As a communication scholar — from person to person, group to person, and structure to agent, across time and space and through various communication media — my goal is to engage in research projects devoted to the study of the equality of people that has been overshadowed in our drive to understand their differences.
My proposal for this equality studies is detailed below, and I will strive to conduct and report on to the general populace so that the findings generated by such studies could become part of everyday rhetoric, to hopefully replace the rhetoric of differences that could fundamentally damage our species.
* is the desire to promote an understanding of the equality of all peoples regardless of applied sociodemographics or psychographics
* understanding that we are all sense-making, cognitive/affective creatures doing our best to balance our own wants/needs with the restrictions and potentials woven into the world around us
* further explicating how age, gender, ethnicity, sexuality, nationality, religion and any psychographic traits are categories constructed outside of us and into which an individual may be placed by someone or may choose to be placed
* understanding that these sociodemographics and psychographics highlight differences used by Others to generalize what an individual may be/do, but the reification of such differences can further exacerbate these categorizations as “the way things are”
* based on the belief that the exacerbation of differences furthers stereotypes that are harmful for human interaction, from interpersonal to global levels
* requiring a shift away from the continuance and exacerbation of these categorical differences to a need to elaborate commonalities, recognizing that people across categories may be more alike than people within categories
* as such, research in equality studies would be focused on discovering when commonalities occur versus when differences occur between individuals
* based on the belief that uncovering commonalities that exist alongside/despite the sociodemographic differences and educating the public as to these commonalities will provide information on which tolerance can be fostered
* using the basic foundation that “a little education can go a long way” to provide the reasoning for approaching the general public alongside the scholarly community in communicating findings.
I’m late in putting this out there, but it’s worth watching. This is a video from a Star Trek convention from 1973: that’s before the motion picture that reignited the franchise. So these are the true believers, those who followed the television series, and perhaps were starting with the short lived animated series.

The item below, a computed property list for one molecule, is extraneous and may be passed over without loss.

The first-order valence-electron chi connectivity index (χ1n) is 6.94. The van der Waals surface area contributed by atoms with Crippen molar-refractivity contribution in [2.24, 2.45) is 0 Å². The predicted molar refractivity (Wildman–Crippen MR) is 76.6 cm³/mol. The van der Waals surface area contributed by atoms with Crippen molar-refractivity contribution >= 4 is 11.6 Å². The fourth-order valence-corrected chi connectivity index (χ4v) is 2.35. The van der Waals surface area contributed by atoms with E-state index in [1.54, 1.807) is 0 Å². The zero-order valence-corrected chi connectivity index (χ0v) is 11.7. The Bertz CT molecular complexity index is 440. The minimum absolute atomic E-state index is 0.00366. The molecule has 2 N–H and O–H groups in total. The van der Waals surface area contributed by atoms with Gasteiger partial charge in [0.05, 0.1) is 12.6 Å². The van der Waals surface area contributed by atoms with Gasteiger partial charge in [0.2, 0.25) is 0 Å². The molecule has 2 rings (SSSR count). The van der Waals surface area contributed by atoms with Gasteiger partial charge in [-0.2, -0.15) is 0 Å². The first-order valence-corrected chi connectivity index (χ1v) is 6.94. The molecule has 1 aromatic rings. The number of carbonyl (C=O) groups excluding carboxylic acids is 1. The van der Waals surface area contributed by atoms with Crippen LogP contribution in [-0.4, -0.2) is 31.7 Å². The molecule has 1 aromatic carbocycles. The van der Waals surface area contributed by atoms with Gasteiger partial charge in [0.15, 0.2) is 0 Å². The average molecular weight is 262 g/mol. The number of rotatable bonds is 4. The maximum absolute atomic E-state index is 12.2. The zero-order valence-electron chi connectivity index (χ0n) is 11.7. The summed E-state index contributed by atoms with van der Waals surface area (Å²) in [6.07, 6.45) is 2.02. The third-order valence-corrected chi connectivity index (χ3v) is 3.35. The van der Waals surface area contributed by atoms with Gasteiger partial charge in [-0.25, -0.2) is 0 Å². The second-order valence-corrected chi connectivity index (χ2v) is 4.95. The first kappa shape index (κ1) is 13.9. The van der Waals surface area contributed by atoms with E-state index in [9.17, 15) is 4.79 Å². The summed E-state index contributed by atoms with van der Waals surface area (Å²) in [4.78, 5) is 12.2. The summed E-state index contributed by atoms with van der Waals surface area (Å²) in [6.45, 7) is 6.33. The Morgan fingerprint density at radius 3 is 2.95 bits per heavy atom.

These were the precursors for all the conventions that would come, and the conventions that would become the mega-merchandising and marketing affairs of Comic-Con in San Diego.
But what struck me most about this video was not the way people discussed how they related Star Trek to their everyday lives. This is something we find all the time in fandom — and perhaps is a primary reason in why fans, especially scifi/fantasy fans, are marginalized in society and pop culture (until recently, due to how much money Hollywood can make off them).
No, what I found amazing was the presence of women at the convention, engaging in cosplaying and discussing the significance of the series in their lives. Growing up in the 1980s, I thought I was abnormal for being a female geek/nerd. I grew up isolated in the country, in the era before the Internet. I remember a love for Star Wars when the first movies were out — I should tell you the story of my Ewok stuffed doll some time, don’t let me forget — and I even dressed up at Princess Leia once for school (1st grade, get that image out of your head). But I don’t remember any of the kids I went to school with sharing my love. There were only 17 kids in my class, and by the time I got to a bigger school in 6th grade, Star Wars had receded in my mind, and I didn’t really find anyone to talk to about my other loves of The Turtles, The Ghostbusters or The Thundercats outside of my two younger brothers.
And the idea of a girl to talk to about any of this? In elementary school, there were only five other girls in my class. My best friend was the girl who lived closest to me, and we definitely did not share that interest. Even when I did find my re-love of all things science fiction in high school, it was boys that I hung out with, not girls (although I did try D&D once with some girls, and that was interesting). Whenever I saw nerds/geeks in the pop culture, they were boys.
Maybe I just had my head in the sand. Maybe I just wanted to think I was special for being a female nerd/geek, so I could curry favors from the boys around me. But I just did not think women were that prevalent in fandom, and for that long.
Of course, maybe this film is showing the women because they were outliers in the sampling: that they were as uncommon as I thought they would be, and thus were special people to interview.